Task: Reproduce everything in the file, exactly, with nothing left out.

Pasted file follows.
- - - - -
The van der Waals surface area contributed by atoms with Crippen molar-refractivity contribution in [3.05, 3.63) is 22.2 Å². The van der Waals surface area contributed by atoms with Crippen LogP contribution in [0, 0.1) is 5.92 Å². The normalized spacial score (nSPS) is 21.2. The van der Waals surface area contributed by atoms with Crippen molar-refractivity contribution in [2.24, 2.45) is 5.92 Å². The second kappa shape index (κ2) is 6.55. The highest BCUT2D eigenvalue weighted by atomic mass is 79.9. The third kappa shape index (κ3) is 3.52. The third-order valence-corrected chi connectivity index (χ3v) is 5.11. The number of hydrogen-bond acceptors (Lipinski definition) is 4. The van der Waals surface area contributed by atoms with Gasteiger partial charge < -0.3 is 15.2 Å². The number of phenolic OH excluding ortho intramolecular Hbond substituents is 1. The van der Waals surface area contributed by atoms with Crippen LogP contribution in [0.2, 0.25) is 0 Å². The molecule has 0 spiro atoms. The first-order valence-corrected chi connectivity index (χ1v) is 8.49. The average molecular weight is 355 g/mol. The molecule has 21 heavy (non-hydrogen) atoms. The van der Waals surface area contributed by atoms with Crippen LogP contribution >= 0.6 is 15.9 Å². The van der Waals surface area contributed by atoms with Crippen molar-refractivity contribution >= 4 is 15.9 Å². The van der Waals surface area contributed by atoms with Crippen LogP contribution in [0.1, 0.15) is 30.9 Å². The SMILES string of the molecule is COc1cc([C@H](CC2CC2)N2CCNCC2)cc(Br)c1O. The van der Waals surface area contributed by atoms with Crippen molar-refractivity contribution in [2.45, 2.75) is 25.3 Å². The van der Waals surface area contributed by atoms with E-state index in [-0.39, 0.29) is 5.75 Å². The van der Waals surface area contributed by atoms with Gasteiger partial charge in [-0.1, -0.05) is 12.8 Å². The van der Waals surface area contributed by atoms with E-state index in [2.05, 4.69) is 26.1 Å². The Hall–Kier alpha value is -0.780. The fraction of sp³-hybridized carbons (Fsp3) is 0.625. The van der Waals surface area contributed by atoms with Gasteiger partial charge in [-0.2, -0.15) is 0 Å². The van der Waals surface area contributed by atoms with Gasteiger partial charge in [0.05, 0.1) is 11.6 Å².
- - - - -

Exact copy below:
The van der Waals surface area contributed by atoms with Crippen molar-refractivity contribution in [3.05, 3.63) is 22.2 Å². The van der Waals surface area contributed by atoms with Crippen LogP contribution in [0, 0.1) is 5.92 Å². The normalized spacial score (nSPS) is 21.2. The van der Waals surface area contributed by atoms with Crippen molar-refractivity contribution in [2.24, 2.45) is 5.92 Å². The second kappa shape index (κ2) is 6.55. The highest BCUT2D eigenvalue weighted by atomic mass is 79.9. The third kappa shape index (κ3) is 3.52. The third-order valence-corrected chi connectivity index (χ3v) is 5.11. The number of hydrogen-bond acceptors (Lipinski definition) is 4. The van der Waals surface area contributed by atoms with Gasteiger partial charge < -0.3 is 15.2 Å². The number of phenolic OH excluding ortho intramolecular Hbond substituents is 1. The van der Waals surface area contributed by atoms with Crippen LogP contribution in [0.2, 0.25) is 0 Å². The molecule has 0 spiro atoms. The first-order valence-corrected chi connectivity index (χ1v) is 8.49. The average molecular weight is 355 g/mol. The molecule has 21 heavy (non-hydrogen) atoms. The van der Waals surface area contributed by atoms with Crippen LogP contribution >= 0.6 is 15.9 Å². The van der Waals surface area contributed by atoms with Crippen molar-refractivity contribution >= 4 is 15.9 Å². The van der Waals surface area contributed by atoms with Crippen LogP contribution in [0.1, 0.15) is 30.9 Å². The SMILES string of the molecule is COc1cc([C@H](CC2CC2)N2CCNCC2)cc(Br)c1O. The van der Waals surface area contributed by atoms with Crippen molar-refractivity contribution in [2.45, 2.75) is 25.3 Å². The van der Waals surface area contributed by atoms with E-state index in [-0.39, 0.29) is 5.75 Å². The van der Waals surface area contributed by atoms with Gasteiger partial charge in [-0.1, -0.05) is 12.8 Å². The van der Waals surface area contributed by atoms with E-state index in [2.05, 4.69) is 26.1 Å². The Hall–Kier alpha value is -0.780. The fraction of sp³-hybridized carbons (Fsp3) is 0.625. The van der Waals surface area contributed by atoms with Gasteiger partial charge in [-0.2, -0.15) is 0 Å². The van der Waals surface area contributed by atoms with Gasteiger partial charge in [0.05, 0.1) is 11.6 Å².